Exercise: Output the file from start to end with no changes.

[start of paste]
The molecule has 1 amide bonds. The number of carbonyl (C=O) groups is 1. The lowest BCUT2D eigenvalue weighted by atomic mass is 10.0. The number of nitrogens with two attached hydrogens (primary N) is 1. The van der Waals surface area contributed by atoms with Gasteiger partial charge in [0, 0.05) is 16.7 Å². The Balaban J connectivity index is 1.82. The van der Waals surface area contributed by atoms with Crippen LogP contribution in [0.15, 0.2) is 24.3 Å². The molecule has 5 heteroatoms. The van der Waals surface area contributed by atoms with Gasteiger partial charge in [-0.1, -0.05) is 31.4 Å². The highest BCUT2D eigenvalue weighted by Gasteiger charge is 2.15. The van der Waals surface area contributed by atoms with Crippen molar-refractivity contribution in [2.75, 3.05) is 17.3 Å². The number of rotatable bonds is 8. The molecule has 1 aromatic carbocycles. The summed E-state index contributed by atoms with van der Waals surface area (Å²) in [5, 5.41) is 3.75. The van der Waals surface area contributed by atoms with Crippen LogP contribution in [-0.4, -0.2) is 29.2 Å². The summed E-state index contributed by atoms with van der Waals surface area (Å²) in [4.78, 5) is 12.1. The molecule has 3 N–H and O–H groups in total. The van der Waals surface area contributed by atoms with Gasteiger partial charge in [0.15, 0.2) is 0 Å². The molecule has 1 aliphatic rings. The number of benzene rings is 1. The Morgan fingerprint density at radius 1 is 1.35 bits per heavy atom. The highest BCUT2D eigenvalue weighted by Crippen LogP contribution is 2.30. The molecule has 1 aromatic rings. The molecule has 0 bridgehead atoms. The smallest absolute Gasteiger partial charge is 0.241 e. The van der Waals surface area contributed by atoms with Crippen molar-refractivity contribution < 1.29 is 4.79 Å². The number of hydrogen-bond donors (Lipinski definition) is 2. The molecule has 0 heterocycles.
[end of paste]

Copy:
The molecule has 1 amide bonds. The number of carbonyl (C=O) groups is 1. The lowest BCUT2D eigenvalue weighted by atomic mass is 10.0. The number of nitrogens with two attached hydrogens (primary N) is 1. The van der Waals surface area contributed by atoms with Gasteiger partial charge in [0, 0.05) is 16.7 Å². The Balaban J connectivity index is 1.82. The van der Waals surface area contributed by atoms with Crippen LogP contribution in [0.15, 0.2) is 24.3 Å². The molecule has 5 heteroatoms. The van der Waals surface area contributed by atoms with Gasteiger partial charge in [-0.1, -0.05) is 31.4 Å². The highest BCUT2D eigenvalue weighted by Gasteiger charge is 2.15. The van der Waals surface area contributed by atoms with Crippen molar-refractivity contribution in [2.75, 3.05) is 17.3 Å². The number of rotatable bonds is 8. The molecule has 1 aromatic carbocycles. The summed E-state index contributed by atoms with van der Waals surface area (Å²) in [5, 5.41) is 3.75. The van der Waals surface area contributed by atoms with Crippen LogP contribution in [-0.4, -0.2) is 29.2 Å². The summed E-state index contributed by atoms with van der Waals surface area (Å²) in [4.78, 5) is 12.1. The molecule has 3 N–H and O–H groups in total. The van der Waals surface area contributed by atoms with Gasteiger partial charge in [0.15, 0.2) is 0 Å². The molecule has 1 aliphatic rings. The number of benzene rings is 1. The Morgan fingerprint density at radius 1 is 1.35 bits per heavy atom. The highest BCUT2D eigenvalue weighted by Crippen LogP contribution is 2.30. The molecule has 1 aromatic rings. The molecule has 0 bridgehead atoms. The smallest absolute Gasteiger partial charge is 0.241 e. The van der Waals surface area contributed by atoms with Crippen molar-refractivity contribution < 1.29 is 4.79 Å². The number of hydrogen-bond donors (Lipinski definition) is 2. The molecule has 0 heterocycles.